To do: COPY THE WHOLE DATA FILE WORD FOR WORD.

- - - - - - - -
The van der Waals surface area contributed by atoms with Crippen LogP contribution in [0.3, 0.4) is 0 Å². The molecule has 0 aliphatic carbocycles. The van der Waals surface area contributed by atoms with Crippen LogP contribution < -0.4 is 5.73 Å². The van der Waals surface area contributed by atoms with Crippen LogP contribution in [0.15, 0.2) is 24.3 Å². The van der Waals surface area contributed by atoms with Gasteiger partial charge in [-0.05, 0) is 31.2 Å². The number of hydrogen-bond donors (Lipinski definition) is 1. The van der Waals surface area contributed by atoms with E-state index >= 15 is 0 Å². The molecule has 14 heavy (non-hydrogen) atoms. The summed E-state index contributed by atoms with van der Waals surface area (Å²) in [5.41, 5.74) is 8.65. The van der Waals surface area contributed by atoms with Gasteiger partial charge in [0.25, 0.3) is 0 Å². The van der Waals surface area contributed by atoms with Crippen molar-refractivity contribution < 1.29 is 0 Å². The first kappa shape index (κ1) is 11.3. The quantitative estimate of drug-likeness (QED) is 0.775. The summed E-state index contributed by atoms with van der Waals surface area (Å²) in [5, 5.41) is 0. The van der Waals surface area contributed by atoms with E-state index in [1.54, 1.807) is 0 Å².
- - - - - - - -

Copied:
The van der Waals surface area contributed by atoms with Crippen LogP contribution in [0.3, 0.4) is 0 Å². The molecule has 0 aliphatic carbocycles. The van der Waals surface area contributed by atoms with Crippen LogP contribution < -0.4 is 5.73 Å². The van der Waals surface area contributed by atoms with Crippen LogP contribution in [0.15, 0.2) is 24.3 Å². The van der Waals surface area contributed by atoms with Gasteiger partial charge in [-0.05, 0) is 31.2 Å². The number of hydrogen-bond donors (Lipinski definition) is 1. The van der Waals surface area contributed by atoms with E-state index >= 15 is 0 Å². The molecule has 14 heavy (non-hydrogen) atoms. The summed E-state index contributed by atoms with van der Waals surface area (Å²) in [5.41, 5.74) is 8.65. The van der Waals surface area contributed by atoms with Gasteiger partial charge in [0.25, 0.3) is 0 Å². The van der Waals surface area contributed by atoms with Crippen molar-refractivity contribution < 1.29 is 0 Å². The first kappa shape index (κ1) is 11.3. The quantitative estimate of drug-likeness (QED) is 0.775. The summed E-state index contributed by atoms with van der Waals surface area (Å²) in [5, 5.41) is 0. The van der Waals surface area contributed by atoms with E-state index in [1.54, 1.807) is 0 Å².